A full moon rose over flames fanning Alamo Fire on a hilltop off Highway 166 east of Santa Maria Friday night. The fire jumped a retardant line Friday afternoon and by Saturday morning had engulfed nearly 6,000 acres.
Mike Eliason/Santa Barbara County Fire Dept.

[UPDATE, July 8, 2017, 7:15 p.m.] The Alamo Fire blew across 19,000 acres as of mid-afternoon today, reported CalFire in San Luis Obispo. Extreme fire behavior was seen in the Blazing Saddles neighborhood, and about 200 homes are in the evacuation area: Blazing Saddles, Pine Canyon, Buckhorn Ridge, Tepusquet to Santa Maria Mesa Road, Colson and White Rock Road residents are being told by Santa Barbara’s sheriff to “Leave Now.”

A DC-10 drops Phos-Chek on the eastern flank of Alamo Fire.
Mike Eliason/Santa Barbara County Fire Dept.

[UPDATE: July 8, 11:30 a.m.]

Firefighters continued their all-night and all-day siege against the Alamo Fire, which doubled in size to about 6,000 acres, Captain Dave Zaniboni reported Saturday morning. About a thousand were on scene as strong, hot winds drove the fire further into Tepusquet Canyon. With mandatory evacuation orders in place for areas north of Santa Maria Mesa Road, engine companies moved their men and women into the dangerous job of structure defense for the approximately 100 homes in the area. Daytime temps have reached 100 degrees, and humidity sits at 16 percent in places. Five helicopters are dropping water on hot spots, and four fixed-wing aircraft are blanketing fire retardant ahead of the flames. The fire in Santa Barbara’s North County, mostly south of highway 166, is estimated to be about 10 percent contained.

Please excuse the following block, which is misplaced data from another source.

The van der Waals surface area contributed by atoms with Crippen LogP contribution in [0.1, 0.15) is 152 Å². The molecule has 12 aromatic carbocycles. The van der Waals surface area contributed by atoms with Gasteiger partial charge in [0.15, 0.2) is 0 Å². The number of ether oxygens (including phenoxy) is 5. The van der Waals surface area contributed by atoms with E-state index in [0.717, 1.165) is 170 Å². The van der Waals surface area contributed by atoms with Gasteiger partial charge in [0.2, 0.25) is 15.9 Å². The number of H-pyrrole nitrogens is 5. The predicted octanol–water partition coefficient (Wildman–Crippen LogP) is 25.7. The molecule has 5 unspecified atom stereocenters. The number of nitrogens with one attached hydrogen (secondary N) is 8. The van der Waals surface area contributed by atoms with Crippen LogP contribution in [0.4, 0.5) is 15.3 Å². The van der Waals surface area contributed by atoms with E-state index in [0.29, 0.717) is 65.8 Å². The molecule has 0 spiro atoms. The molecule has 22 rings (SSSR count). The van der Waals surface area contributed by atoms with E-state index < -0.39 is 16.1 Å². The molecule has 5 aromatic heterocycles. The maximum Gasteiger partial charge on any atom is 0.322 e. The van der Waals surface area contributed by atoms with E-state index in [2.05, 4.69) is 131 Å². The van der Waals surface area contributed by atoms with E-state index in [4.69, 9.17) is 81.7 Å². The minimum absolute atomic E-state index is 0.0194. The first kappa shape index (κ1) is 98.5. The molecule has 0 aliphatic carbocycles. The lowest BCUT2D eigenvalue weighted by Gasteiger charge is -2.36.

Specific areas under mandatory evacuation orders are streets named Blazing Saddles, Buckhorn, White Rock, and Tepusquet (south of Blazing Saddles to Santa Maria Mesa Road), said Gina DePinto, spokesperson for Santa Barbara County. A shelter has been set up at Minami Community Center (300 Enos St., Santa Maria). No pets are accepted there; the Santa Maria Animal Center (548 Foster Rd.) will take them. The large-animal refuge at the Elks Rodeo (4040 Hwy. 101, Gate 3, Santa Maria) held six animals as of Friday. DePinto said to call County Animal Services at (805) 681-4332 before bringing an animal to either shelter.

The enormous plume of smoke from Alamo Fire dwarfs the 7 a.m. fire briefing at incident base camp Saturday.
Mike Eliason/Santa Barbara County Fire Dept.

[UPDATE] The evacuation warning has been upgraded to a mandatory evacuation order for Blazing Saddles and White Rock lanes, said Gina DePinto, spokesperson for Santa Barbara County. Tepusquet and Buckhorn regions remain on warning status. For further information, go to countyofsb.org, DePinto said, or see #AlamoFire on Twitter, call the 2-1-1 operator, or (800) 400-1572 outside the 805 area code.


A fire burning along the San Luis Obispo and Santa Barbara County border blew into a 500-acre conflagration driven by winds at about 2 p.m. on Friday. Evacuation warnings have been made for several areas of Tepusquet Canyon and Buckhorn: Blazing Saddles Lane, White Rock Lane, Colson Canyon, and Tepusquet Road. They had been tweeted as mandatory evacuation orders, in error, originally.

The Alamo Fire began in SLO County around 5 p.m. on Thursday, and had been considered 10 percent contained at 175 acres by nightfall with the help of a very large retardant-dropping air tanker. Firefighters had been gaining ground on the fire until the winds kicked up Friday afternoon.

This report will be updated as information becomes available.

Map of Alamo Fire as of Saturday morning, July 8, 2017


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